THE QUEST FOR COMPETITIVE ADVANTAGE Concepts and Cases QUEST FOR COMPETITIVE ADVANTAGE Concepts and Cases ... Developing a Strategic Vision, ... The Moral Case for an Ethical Strategy 354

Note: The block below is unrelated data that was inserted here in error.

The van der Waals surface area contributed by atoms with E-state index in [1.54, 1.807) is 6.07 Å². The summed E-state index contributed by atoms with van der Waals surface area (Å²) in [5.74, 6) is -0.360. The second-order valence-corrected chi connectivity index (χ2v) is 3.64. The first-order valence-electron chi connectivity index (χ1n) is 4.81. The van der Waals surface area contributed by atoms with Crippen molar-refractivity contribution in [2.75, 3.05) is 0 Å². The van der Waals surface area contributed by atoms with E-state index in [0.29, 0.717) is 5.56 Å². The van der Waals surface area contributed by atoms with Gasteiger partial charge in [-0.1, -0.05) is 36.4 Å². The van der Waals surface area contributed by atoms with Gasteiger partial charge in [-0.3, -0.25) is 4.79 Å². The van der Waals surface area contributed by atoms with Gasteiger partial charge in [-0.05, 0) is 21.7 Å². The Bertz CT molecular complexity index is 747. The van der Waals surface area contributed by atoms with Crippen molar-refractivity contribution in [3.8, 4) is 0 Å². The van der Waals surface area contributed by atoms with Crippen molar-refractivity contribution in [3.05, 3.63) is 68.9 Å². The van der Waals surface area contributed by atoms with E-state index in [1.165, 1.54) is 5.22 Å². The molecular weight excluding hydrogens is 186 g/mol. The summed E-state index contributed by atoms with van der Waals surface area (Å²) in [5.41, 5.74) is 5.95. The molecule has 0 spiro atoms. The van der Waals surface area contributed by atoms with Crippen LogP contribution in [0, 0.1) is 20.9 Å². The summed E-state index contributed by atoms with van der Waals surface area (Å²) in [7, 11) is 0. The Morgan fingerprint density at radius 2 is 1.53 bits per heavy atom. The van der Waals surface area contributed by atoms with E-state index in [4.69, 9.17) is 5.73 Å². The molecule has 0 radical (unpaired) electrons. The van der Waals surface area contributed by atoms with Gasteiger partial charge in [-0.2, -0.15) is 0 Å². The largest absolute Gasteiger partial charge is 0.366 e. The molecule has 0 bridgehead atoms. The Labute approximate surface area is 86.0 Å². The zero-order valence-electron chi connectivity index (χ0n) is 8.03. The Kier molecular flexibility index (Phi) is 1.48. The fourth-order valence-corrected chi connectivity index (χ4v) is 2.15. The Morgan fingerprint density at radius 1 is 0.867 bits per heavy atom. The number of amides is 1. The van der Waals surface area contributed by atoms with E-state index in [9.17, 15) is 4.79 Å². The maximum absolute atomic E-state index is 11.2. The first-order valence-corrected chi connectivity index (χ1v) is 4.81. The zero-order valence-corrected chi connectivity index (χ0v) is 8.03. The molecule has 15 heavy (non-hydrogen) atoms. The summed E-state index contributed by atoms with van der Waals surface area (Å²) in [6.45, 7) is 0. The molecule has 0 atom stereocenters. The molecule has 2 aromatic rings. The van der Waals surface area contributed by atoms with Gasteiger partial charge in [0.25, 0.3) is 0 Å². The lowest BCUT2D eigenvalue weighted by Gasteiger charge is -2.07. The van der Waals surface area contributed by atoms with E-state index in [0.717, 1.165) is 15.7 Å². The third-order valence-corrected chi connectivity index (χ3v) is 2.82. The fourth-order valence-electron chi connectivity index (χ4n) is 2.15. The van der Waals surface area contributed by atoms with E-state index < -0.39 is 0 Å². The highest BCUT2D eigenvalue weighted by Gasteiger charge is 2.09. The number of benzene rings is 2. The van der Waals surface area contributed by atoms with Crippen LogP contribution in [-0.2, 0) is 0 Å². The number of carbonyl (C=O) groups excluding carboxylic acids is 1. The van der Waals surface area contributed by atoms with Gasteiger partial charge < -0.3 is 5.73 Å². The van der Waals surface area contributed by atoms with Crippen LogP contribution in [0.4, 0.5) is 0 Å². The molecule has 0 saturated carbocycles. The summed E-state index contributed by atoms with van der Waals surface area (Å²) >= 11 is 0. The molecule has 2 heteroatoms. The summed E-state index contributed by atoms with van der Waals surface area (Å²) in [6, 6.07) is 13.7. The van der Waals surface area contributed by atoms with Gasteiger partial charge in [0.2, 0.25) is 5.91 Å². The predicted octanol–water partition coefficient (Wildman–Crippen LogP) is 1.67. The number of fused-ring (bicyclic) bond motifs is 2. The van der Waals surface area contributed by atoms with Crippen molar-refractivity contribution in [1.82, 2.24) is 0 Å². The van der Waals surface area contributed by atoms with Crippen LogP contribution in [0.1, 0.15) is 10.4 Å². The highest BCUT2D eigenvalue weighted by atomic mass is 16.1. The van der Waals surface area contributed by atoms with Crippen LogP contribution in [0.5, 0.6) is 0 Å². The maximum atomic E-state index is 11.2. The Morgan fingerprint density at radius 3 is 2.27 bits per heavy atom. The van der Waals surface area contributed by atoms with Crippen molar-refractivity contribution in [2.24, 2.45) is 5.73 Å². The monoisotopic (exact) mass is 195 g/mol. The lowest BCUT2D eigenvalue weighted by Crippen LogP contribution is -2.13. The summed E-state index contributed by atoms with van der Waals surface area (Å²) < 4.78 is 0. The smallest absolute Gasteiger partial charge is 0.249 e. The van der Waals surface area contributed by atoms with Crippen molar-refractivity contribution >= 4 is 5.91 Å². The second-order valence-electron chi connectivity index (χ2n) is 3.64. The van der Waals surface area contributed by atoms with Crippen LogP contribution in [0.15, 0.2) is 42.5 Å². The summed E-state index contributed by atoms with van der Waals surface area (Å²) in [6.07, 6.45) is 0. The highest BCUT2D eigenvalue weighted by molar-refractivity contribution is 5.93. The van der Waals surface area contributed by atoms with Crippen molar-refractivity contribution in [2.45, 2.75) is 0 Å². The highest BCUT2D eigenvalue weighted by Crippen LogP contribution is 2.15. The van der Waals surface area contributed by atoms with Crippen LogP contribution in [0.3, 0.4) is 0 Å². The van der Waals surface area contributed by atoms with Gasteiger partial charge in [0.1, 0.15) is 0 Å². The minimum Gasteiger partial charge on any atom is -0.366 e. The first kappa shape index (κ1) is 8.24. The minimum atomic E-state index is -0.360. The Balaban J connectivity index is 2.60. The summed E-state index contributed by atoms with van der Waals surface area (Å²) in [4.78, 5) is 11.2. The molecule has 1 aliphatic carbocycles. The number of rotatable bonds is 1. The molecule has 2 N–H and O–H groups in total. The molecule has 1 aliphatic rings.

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<ul><li><p>SUB Hamburg</p><p>B/115489</p><p>m</p><p>THE QUEST FOR COMPETITIVE ADVANTAGE</p><p>Concepts and Cases</p><p>EIGHTEENTH EDITION</p><p>Arthur A. ThompsonThe University of Alabama</p><p>Margaret A. PeterafDartmouth College</p><p>John E. GambleUniversity of South Alabama</p><p>A. J. Strickland illThe University of Alabama</p><p>drawHill</p><p>McGraw-HillIrwin</p></li><li><p>TABLE OF CONTENTS</p><p>PAIRT ME Concepts and Techniques forCrafting and Executing Strategy</p><p>Section A: Introduction and Overview</p><p>IMPORTANT? 50What Do We Mean by Strategy? 52</p><p>Strategy and the Quest for Competitive Advantage 53Why a Company's Strategy Evolves over Time 57A Company's Strategy Is Partly Proactive and Partly Reactive 58</p><p>The Relationship between a Company's Strategy and Its BusinessModel 59</p><p>What Makes a Strategy a Winner? 60</p><p>Why Crafting and Executing Strategy Are Important Tasks 62</p><p>Good Strategy + Good Strategy Execution = Good Management 62</p><p>The Road Ahead 63</p><p>ILLUSTRATION CAPSULES1.1 McDonald's Strategy in the Quick-Service Restaurant</p><p>Industry 551.2 Microsoft and Red Hat Linux: Two Contrasting Business</p><p>Models 61</p><p>2 CHARTING A COMPANY'S DIRECTION:VISION AND MISSION, OBJECTIVES, A^DSTRATEGY 68What Does the Strategy-Making, Strategy-Executing ProcessEntail? 69</p><p>Stage 1: Developing a Strategic Vision, a Mission, and a Set of CoreValues 70</p><p>Developing a Strategic Vision 70Communicating the Strategic Vision 71Crafting a Mission Statement 74Linking the Vision and Mission with Company Values 75</p><p>Stage 2: Setting Objectives 76</p><p>What Kinds of Objectives to Set 76</p><p>Stage 3: Crafting a Strategy 8136</p></li><li><p>Table of Contents 37</p><p>Strategy Making Involves Managers at All Organizational Levels 81A Strategic Vision + Objectives + Strategy = A Strategic Plan 85</p><p>Stage 4: Executing the Strategy 86</p><p>Stage 5: Evaluating Performance and Initiating CorrectiveAdjustments 87</p><p>Corporate Governance: The Role of the Board of Directors in theStrategy-Crafting, Strategy-Executing Process 88</p><p>ILLUSTRATION CAPSULES2.1 Examples of Strategic VisionsHow Well Do They Measure Up? 732.2 Royal Dutch Shell Mission, Core Values, and Business Principles 772.3 Examples of Company Objectives 802.4 Corporate Governance Failures at Fannie Mae and Freddie Mac 90</p><p>Section B: Core Concepts and Analytical Tools</p><p>3 EVALUATING A COMPANY'S EXTERNALENVIRONMENT 96The Strategically Relevant Components of a Company'sMacro-Environment 98</p><p>Thinking Strategically about a Company's Industry and CompetitiveEnvironment 100</p><p>Question 1: Does the Industry Offer Attractive Opportunities forGrowth? 101</p><p>Question 2: What Kinds of Competitive Forces Are Industry MembersFacing, and How Strong Are They? 102</p><p>Competitive Pressures Created by the Rivalry among CompetingSellers 102Competitive Pressures Associated with the Threat of New Entrants 107Competitive Pressures from the Sellers of Substitute Products 111Competitive Pressures Stemming from Supplier Bargaining Power 112Competitive Pressures Stemming from Buyer Bargaining Power andPrice Sensitivity 115Is the Collective Strength of the Five Competitive Forces Conducive toGood Profitability? 118</p><p>Question 3: What Factors Are Driving Industry Change, and WhatImpacts Will They Have? 120</p><p>Analyzing Industry Dynamics 120Identifying an Industry's Drivers of Change 120Assessing the Impact of the Factors Driving Industry Change 124Developing a Strategy That Takes the Changes in Industry Conditionsinto Account 125</p><p>Question 4: How Are Industry Rivals PositionedWho Is StronglyPositioned and Who Is Not? 125</p><p>Using Strategic Group Maps to Assess the Market Positions of KeyCompetitors 126What Can Be Learned from Strategic Group Maps? 127</p></li><li><p>38 Table of Contents</p><p>Question 5: What Strategic Moves Are Rivals Likely to Make Next? 128</p><p>Question 6: What Are the Key Factors for Future CompetitiveSuccess? 130</p><p>Question 7: Does the Industry Offer Good Prospects for AttractiveProfits? 131</p><p>ILLUSTRATION CAPSULES3.1 Comparative Market Positions of Selected Retail Chains: A</p><p>Strategic Group Map Example 127</p><p>4 EVALUATING A COMPANY'S RESOURCES,CAPABILITIES, AND COMPETITIVENESS 138Question 1: How Well Is the Company's Present StrategyWorking? 140</p><p>Question 2: What are the Company's Competitively ImportantResources and Capabilities? 141</p><p>Identifying the Company's Resources and Capabilities 144Determining Whether a Company's Resources and Capabilities ArePotent Enough to Produce a Sustainable Competitive Advantage 147</p><p>Question 3: Is the Company Able to Seize Market Opportunities andNullify External Threats? 150</p><p>Identifying a Company's Internal Strengths 151Identifying Company Weaknesses and Competitive Deficiencies 152Identifying a Company's Market Opportunities 152Identifying the Threats to a Company's Future Profitability 153What Do the SWOT Listings Reveal? 155</p><p>Question 4: Are the Company's Prices and Costs Competitive withThose of Key Rivals, and Does It Have an Appealing Customer ValueProposition? 156</p><p>The Concept of a Company Value Chain 157The Value Chain System for an Entire Industry 161Benchmarking: A Tool for Assessing Whether the Costs and Effectivenessof a Company's Value Chain Activities Are in Line 162Strategic Options for Remedying a Disadvantage in Costs orEffectiveness 163Translating Proficient Performance of Value Chain Activities intoCompetitive Advantage 166</p><p>Question 5: Is the Company Competitively Stronger or Weaker thanKey Rivals? 168</p><p>Strategic Implications of Competitive Strength Assessments 172</p><p>Question 6: What Strategic Issues and Problems Merit Front-BurnerManagerial Attention? 173</p><p>ILLUSTRATION CAPSULES4.1 The Value Chain for Just Coffee, a Producer of Fair-Trade Organic</p><p>Coffee 1604.2 Benchmarking and Ethical Conduct 164</p></li><li><p>Table of Contents 39</p><p>Section C: Crafting a Strategy</p><p>5 THE FIVE GENERIC COMPETITIVE STRATEGIES:WHICH ONETO EMPLOY? 182</p><p>The Five Generic Competitive Strategies 183</p><p>Low-Cost Provider Strategies 185</p><p>The Two Major Avenues for Achieving a Cost Advantage 185The Keys to Being a Successful Low-Cost Provider 190When a Low-Cost Provider Strategy Works Best 192Pitfalls to Avoid in Pursuing a Low-Cost Provider Strategy 193</p><p>Broad Differentiation Strategies 193</p><p>Managing the Value Chain to Create the Differentiating Attributes 194Delivering Superior Value via a Broad Differentiation Strategy 197When a Differentiation Strategy Works Best 199Pitfalls to Avoid in Pursuing a Differentiation Strategy 199</p><p>Focused (Or Market Niche) Strategies 201</p><p>A Focused Low-Cost Strategy 201A Focused Differentiation Strategy 201When a Focused Low-Cost or Focused Differentiation Strategy IsAttractive 202The Risks of a Focused Low-Cost or Focused Differentiation Strategy 203</p><p>Best-Cost Provider Strategies 205</p><p>When a Best-Cost Provider Strategy Works Best 206The Big Risk of a Best-Cost Provider Strategy 207</p><p>The Contrasting Features of the Five Generic CompetitiveStrategies: A Summary 208</p><p>Successful Competitive Strategies Are Resource-Based 210</p><p>ILLUSTRATION CAPSULES5.1 How Walmart Managed Its Value Chairi'fo Achieve a Huge Low-</p><p>Cost Advantage over Rival Supermarket Chains 1915.2 Vizio's Focused Low-Cost Strategy 2035.3 Nestle Nespresso's Focused Differentiation Strategy</p><p>in the Coffee Industry 2045.4 Toyota's Best-Cost Provider Strategy for Its Lexus Line 207</p><p>6 STRENGTHENING A COMPANY'S COMPETITIVEPOSITION: STRATEGIC MOVES, TIMING, ANDSCOPE OF OPERATIONS 214</p><p>Going on the OffensiveStrategic Options to Improve a Company'sMarket Position 215</p><p>Choosing the Basis for Competitive Attack 216Choosing Which Rivals to Attack 218Blue-Ocean StrategyA Special Kind of Offensive 219</p></li><li><p>40 Table of Contents</p><p>Defensive StrategiesProtecting Market Position and CompetitiveAdvantage 220</p><p>Blocking the Avenues Open to Challengers 220Signaling Challengers That Retaliation Is Likely 221</p><p>Timing a Company's Offensive and Defensive Strategic Moves 221</p><p>The Potential for First-Mover Advantages 221The Potential for First-Mover Disadvantages or Late-MoverAdvantages 223To Be a First Mover or Not 224</p><p>Strengthening a Company's Market Position via Its Scope ofOperations 225</p><p>Horizontal Merger and Acquisition Strategies 226</p><p>Why Mergers and Acquisitions Sometimes Fail to Produce AnticipatedResults 229</p><p>Vertical Integration Strategies 229</p><p>The Advantages of a Vertical Integration Strategy 231The Disadvantages of a Vertical Integration Strategy 233Weighing the Pros and Cons of Vertical Integration 234</p><p>Outsourcing Strategies: Narrowing the Scope of Operations 235</p><p>The Big Risk of Outsourcing Value Chain Activities 236</p><p>Strategic Alliances and Partnerships 237</p><p>Why and How Strategic Alliances Are Advantageous 240Capturing the Benefits of Strategic Alliances 241The Drawbacks of Strategic Alliances and Partnerships 242How to Make Strategic Alliances Work 243</p><p>ILLUSTRATION CAPSULES6.1 Amazon.corn's First-Mover Advantage in Online Retailing 2246.2 Clear Channel Communications: Using Mergers and</p><p>Acquisitions to Become a Global Market Leader in RadioBroadcasting '230</p><p>7 STRATEGIES FOR COMPETING ININTERNATIONAL MARKETS 250Why Companies Decide to Enter Foreign Markets 252</p><p>Why Competing across National Borders Makes Strategy Making MoreComplex 253</p><p>Cross-Country Variation in Factors That Affect IndustryCompetitiveness 253Locating Value Chain Activities for Competitive Advantage 255The Impact of Government Policies and Economic Conditions in HostCountries 256The Risks of Adverse Exchange Rate Shifts 257Cross-Country Differences in Demographic, Cultural, and MarketConditions 259</p></li><li><p>Table of Contents 41</p><p>The Concepts of Multidomestic Competition and GlobalCompetition 260</p><p>Strategic Options for Entering and Competing in InternationalMarkets 262</p><p>Export Strategies 262Licensing Strategies 263Franchising Strategies 263Acquisition Strategies 264Greenfield Venture Strategies 264Alliance and Joint Venture Strategies 265</p><p>Competing Internationally: The Three Main StrategicApproaches 268</p><p>Multidomestic StrategyThink Local, Act Local 269Global StrategyThink Global, Act Global 271Transnational StrategyThink Global, Act Local 272</p><p>The Quest for Competitive Advantage in the International Arena 273</p><p>Using Location to Build Competitive Advantage 273Sharing and Transferring Resources and Capabilities across Borders toBuild Competitive Advantage 275Using Cross-Border Coordination for Competitive Advantage 277</p><p>Profit Sanctuaries and Cross-Border Strategic Moves 277</p><p>Using Cross-Market Subsidization to Wage a Strategic Offensive 279Using Cross-Border Tactics to Defend against International Rivals 280</p><p>Strategies for Competing in the Markets of Developing Countries 280</p><p>Strategy Options for Competing in Developing-Country Markets 281</p><p>Defending against Global Giants: Strategies for Local Companiesin Developing Countries 284</p><p>ILLUSTRATION CAPSULES</p><p>7.1 Four Examples of Cross-Border Strategic Alliances 2677.2 Yum! Brands' Strategy for Becoming the Leading Food Service</p><p>Brand in China 2827.3 How Ctrip Successfully Defended against International Rivals to</p><p>Become China's Largest Online Travel Agency 285</p><p>8 CORPORATE STRATEGY: DIVERSIFICATIONS ANDTHE MULTIBUSINESS COMPANY 292</p><p>When to Diversify 294</p><p>Building Shareholder Value: The Ultimate Justification forDiversifying 295</p><p>Strategies for Entering New Businesses 296</p><p>Acquisition of an Existing Business 296Internal Development 297</p></li><li><p>42 Table of Contents</p><p>Joint Ventures 298Choosing a Mode of Entry 298</p><p>Choosing the Diversification Path: Related versus UnrelatedBusinesses 300</p><p>Strategic Fit and Diversification into Related Businesses 300</p><p>Identifying Cross-Business Strategic Fit along the Value Chain 304Strategic Fit, Economies of Scope, and Competitive Advantage 306</p><p>Diversification into Unrelated Businesses 307</p><p>Building Shareholder Value via Unrelated Diversification 308The Path to Greater Shareholder Value through UnrelatedDiversification 310The Drawbacks of Unrelated Diversification 311Inadequate Reasons for Pursuing Unrelated Diversification 312</p><p>Combination Related-Unrelated Diversification Strategies 313</p><p>Evaluating the Strategy of a Diversified Company 313</p><p>Step 1: Evaluating Industry Attractiveness 314Step 2: Evaluating Business-Unit Competitive Strength 317Step 3: Checking the Competitive Advantage Potential of Cross-BusinessStrategic Fit 321Step 4: Checking for Resource Fit 322Step 5: Ranking the Performance Prospects of Business Units andAssigning a Priority for Resource Allocation 325Step 6: Crafting New Strategic Moves to Improve Overall CorporatePerformance 326</p><p>ILLUSTRATION CAPSULE8.1 Managing Diversification at Johnson &amp; Johnson: The Benefits</p><p>of Cross-Business Strategic Fit 329</p><p>9 ETHICS, CORPORATE SOCIAL RESPONSIBILITY,ENVIRONMENTAL SUSTAINABILITY, ANDSTRATEGY 338What Do We Mean by Business Ethics? 339</p><p>Where Do Ethical Standards Come FromAre They Universal orDependent on Local Norms? 340</p><p>The School of Ethical Universalism 340The School of Ethical Relativism 342Ethics and Integrative Social Contracts Theory 345</p><p>How and Why Ethical Standards Impact the Tasks of Craftingand Executing Strategy 346</p><p>What are the Drivers of Unethical Strategies and BusinessBehavior? 348</p><p>Why Should Company Strategies be Ethical? 352</p><p>The Moral Case for an Ethical Strategy 354The Business Case for Ethical Strategies 354</p></li><li><p>Table of Contents 43</p><p>Strategy Corporate Social Responsibility, and EnvironmentalSustainability 356</p><p>What Do We Mean by Corporate Social Responsibility? 356What Do We Mean by Sustainability and Sustainable BusinessPractices? 362Crafting Corporate Social Responsibility and SustainabilityStrategies 364The Moral Case for Corporate Social Responsibility and EnvironmentallySustainable Business Practices 365The Business Case for Corporate Social Responsibility andEnvironmentally Sustainable Business Practices 366</p><p>ILLUSTRATION CAPSULES9.1 Many of Apple's Suppliers Flunk the Ethics Test 3419.2 Investment Fraud at Bernard L. Madoff Investment Securities and</p><p>Stanford Financial Group 3509.3 How General Electric's Top Management Built a Culture That Fuses</p><p>High Performance with High Integrity 3539.4 John Deere's Approach to Corporate Social Responsibility 359</p><p>Section D: Executing the Strategy</p><p>10 BUILDING AN ORGANIZATION CAPABLE OF GOODSTRATEGY EXECUTION: PEOPLE, CAPABILITIES,AND STRUCTURE 374A Framework for Executing Strategy 376</p><p>The Principal Components of the Strategy Execution Process 377</p><p>Building an Organization Capable of Good Strategy Execution: Whereto Begin 379</p><p>Staffing the Organization 381</p><p>Putting Together a Strong Management Team 381Recruiting, Training, and Retaining Capable Employees 382</p><p>Building and Strengthening Core Competencies and CompetitiveCapabilities 385</p><p>Three Approaches to Building and Strengthening Capabilities 385Upgrading Employee Skills and Knowledge Resources 389Strategy Execution Capabilities and Competitive Advantage 390</p><p>Organizing the Work Effort With a Supportive OrganizationalStructure 390</p><p>Deciding Which Value Chain Activities to Perform Internally and Whichto Outsource 391Aligning the Firm's Organizational Structure with Its Strategy 393Determining How Much Authority to Delegate 397Facilitating Collaboration with External Partners and Strategic Allies 400Further Perspectives on Structuring the Work Effort 401</p></li><li><p>M Table of Contents</p><p>ILLUSTRATION CAPSULES10.1 How Ge...</p></li></ul>